Above: outside the Pinakothek der Moderne.
We had half of our weekend in Munich free, with the assignment to visit several places of cultural importance on our own. I spent most of Sunday (after a mass in the beautiful Frauen Kirche) in the Museum Brandhorst, one of the many fantastic art museums in the city. The building itself is a work of art, recently opened in 2009.
And there just so happened to be a huge exhibit of Cy Twombly, possibly my very favorite modern artist.
I fell for him two summers ago, in the San Francisco MOMA–and now, in Germany, I had the chance to visit a museum with an entire floor of his work. Here were the same odd, present colors I remembered, the same blackboards covered in fine and illegible script, the same wide reference to literature, poetry, and classical antiquity above all.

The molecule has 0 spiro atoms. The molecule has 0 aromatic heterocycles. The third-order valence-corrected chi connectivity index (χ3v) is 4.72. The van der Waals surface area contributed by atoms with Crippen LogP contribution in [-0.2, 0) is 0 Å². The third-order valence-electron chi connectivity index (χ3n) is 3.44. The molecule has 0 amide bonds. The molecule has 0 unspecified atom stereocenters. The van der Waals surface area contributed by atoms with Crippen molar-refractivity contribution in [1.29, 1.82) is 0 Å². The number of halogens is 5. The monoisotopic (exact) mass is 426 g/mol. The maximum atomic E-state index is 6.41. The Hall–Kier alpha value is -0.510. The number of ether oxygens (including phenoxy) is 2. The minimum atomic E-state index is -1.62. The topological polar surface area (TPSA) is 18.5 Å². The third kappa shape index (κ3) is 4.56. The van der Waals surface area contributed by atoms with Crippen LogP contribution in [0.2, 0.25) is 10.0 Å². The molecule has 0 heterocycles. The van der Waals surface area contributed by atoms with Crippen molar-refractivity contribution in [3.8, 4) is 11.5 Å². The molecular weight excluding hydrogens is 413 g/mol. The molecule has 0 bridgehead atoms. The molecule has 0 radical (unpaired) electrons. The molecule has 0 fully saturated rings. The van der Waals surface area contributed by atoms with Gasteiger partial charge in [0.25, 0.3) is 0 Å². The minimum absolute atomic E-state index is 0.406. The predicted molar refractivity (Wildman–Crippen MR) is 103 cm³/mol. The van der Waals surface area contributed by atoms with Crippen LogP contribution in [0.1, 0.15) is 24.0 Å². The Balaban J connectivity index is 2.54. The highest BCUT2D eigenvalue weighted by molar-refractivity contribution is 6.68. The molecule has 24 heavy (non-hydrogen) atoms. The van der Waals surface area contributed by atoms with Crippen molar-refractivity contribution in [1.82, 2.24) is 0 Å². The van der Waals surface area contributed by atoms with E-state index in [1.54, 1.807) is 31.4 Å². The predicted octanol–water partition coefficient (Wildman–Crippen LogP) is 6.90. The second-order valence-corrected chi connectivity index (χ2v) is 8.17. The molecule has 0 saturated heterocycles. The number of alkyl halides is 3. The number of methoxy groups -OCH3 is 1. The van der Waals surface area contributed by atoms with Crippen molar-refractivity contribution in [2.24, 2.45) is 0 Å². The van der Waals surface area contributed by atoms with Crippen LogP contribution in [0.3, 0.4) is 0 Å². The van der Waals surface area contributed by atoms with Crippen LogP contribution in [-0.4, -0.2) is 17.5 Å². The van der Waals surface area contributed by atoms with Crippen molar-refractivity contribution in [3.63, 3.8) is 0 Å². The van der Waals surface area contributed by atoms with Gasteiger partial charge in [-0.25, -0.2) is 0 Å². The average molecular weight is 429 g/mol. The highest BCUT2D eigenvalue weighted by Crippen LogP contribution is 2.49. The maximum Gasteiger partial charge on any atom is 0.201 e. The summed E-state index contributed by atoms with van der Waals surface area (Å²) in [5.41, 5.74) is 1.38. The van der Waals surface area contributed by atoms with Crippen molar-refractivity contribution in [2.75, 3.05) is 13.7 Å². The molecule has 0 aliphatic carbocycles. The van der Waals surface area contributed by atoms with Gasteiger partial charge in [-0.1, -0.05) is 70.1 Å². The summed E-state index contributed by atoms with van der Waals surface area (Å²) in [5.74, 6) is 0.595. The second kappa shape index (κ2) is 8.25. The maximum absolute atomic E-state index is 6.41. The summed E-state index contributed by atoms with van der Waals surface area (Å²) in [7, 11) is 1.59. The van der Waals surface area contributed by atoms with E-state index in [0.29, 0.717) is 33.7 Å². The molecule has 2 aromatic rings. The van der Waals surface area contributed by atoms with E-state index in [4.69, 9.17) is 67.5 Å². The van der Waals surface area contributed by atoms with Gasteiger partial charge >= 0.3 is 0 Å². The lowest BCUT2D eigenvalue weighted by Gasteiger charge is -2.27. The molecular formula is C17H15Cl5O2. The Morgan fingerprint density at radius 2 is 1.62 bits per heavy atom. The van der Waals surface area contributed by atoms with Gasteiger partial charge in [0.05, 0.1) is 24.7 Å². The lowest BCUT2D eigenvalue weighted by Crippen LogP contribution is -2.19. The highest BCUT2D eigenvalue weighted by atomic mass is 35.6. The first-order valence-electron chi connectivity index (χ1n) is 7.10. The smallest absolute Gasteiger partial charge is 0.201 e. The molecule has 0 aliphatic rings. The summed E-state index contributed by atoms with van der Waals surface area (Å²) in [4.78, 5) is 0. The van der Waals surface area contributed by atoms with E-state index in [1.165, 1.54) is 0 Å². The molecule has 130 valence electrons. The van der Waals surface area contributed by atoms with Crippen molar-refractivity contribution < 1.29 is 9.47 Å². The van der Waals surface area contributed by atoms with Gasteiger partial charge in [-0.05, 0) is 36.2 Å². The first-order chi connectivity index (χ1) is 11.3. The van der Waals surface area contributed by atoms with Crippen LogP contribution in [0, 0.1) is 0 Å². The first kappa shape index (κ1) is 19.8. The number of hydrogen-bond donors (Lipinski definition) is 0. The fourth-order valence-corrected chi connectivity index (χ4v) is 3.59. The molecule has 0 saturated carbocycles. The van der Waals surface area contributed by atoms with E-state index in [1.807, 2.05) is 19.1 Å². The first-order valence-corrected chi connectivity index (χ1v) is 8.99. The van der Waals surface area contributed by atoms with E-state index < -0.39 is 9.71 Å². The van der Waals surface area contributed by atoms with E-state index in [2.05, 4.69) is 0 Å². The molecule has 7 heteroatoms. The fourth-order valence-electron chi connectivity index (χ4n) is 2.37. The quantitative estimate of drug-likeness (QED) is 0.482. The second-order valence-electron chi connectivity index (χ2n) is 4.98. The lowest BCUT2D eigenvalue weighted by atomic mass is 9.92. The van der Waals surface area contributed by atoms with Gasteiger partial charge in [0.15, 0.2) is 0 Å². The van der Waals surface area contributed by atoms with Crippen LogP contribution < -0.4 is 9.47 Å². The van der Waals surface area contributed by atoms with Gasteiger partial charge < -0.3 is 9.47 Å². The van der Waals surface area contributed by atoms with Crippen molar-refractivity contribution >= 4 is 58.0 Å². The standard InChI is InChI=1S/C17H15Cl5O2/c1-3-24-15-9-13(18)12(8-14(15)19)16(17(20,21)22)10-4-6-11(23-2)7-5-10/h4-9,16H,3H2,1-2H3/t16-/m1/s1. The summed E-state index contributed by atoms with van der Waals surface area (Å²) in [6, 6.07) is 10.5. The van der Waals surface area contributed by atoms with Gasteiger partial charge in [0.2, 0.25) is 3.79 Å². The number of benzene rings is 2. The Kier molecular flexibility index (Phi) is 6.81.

The rooms were airy, lit from above, with pale wood floors. The largest, otherwise empty except for Twombly’s gigantic canvases, featured a series of rose paintings, each with scrawled verses of poetry from Shakespeare, Dickinson, Rilke, Bachmann…
…And one had the closing lines of Eliot’s Four Quartets. Powerful stuff.
And all shall be well and
All manner of thing shall be well,
When the tongues of flame are in-folded
Into the crowned knot of fire
And the fire and the rose are one.
The Lepanto room, with Twombly’s signature ships.
Anyway, one must really see the works in person to get any sort of idea of the their scope, presence, and beauty. But hopefully this gives some idea. Now I want to write an essay on the Classical influences in Twombly’s work. Wouldn’t that be fascinating to investigate?